Should positron emission tomography be used as part of the treatment of Hodgkin's Disease?

  • It already is

    Positron emission tomography has been used in the treatment of Hodgkin's Disease for a while now, and it seems to be an effective treatment, or, at the very least, seems to be as effective as the comparable or similar treatments. The treatment is also a direct application of modern physics.

  • Of course it should be.

    Positron emission tomography gives you a better look at and, therefore, a better understanding of all growths within the body, benign or otherwise. If you can get a better look at and understanding of a cancer, you have a much better chance at treating it. This is really a no brainer.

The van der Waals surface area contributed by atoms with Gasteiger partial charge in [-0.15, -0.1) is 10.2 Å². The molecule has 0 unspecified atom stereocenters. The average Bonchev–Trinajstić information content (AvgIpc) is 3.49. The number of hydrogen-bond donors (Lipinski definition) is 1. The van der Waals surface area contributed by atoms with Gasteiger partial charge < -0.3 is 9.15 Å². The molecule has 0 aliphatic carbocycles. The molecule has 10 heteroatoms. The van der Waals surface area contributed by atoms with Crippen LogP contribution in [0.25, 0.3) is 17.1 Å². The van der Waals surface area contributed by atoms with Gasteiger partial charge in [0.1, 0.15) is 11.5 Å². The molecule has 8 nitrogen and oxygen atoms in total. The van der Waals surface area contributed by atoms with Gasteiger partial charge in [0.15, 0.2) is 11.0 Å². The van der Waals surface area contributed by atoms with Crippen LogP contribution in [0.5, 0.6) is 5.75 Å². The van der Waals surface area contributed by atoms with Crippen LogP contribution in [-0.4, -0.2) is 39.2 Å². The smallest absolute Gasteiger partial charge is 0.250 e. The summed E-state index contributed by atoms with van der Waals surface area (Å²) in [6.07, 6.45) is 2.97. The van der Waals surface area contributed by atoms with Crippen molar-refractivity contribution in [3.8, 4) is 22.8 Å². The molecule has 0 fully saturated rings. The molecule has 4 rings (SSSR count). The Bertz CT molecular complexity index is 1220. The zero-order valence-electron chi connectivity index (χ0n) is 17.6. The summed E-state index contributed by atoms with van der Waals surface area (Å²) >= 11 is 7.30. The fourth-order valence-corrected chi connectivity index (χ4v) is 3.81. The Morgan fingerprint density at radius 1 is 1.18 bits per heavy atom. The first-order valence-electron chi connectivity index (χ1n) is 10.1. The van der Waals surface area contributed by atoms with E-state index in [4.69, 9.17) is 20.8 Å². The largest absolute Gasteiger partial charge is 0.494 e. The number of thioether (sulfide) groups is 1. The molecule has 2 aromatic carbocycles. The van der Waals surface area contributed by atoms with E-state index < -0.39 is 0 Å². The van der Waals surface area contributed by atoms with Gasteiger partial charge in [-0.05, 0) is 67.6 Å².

• If the research shows

    If there is a lot of research that shows this type of treatment is safe for people, and proves that the disease is cured by these treatments, then yes I do think that we should use the treatments. If we have found that it works, then why not use it.

  • More alternative methods are probably best

    Positron emission tomography should not be used as part of the treatment of Hodgkin's Disease unless alternative treatments have failed. The side effects associated with the treatment bring pause to the idea that it is the ideal cure/management tool. Doctors need to look into diet, supplements, and exercises to get a better grasp on perhaps even better cures.

  • Not For Common People To Decide

    According to Wikipedia Positron emission tomography is a nuclear medicine, functional imaging technique that produces a three-dimensional image of functional processes in the body. In my opinion this is not a decision for the masses to make, it is a decision that should be left up to physicians familiar with Hodgkin's Disease.

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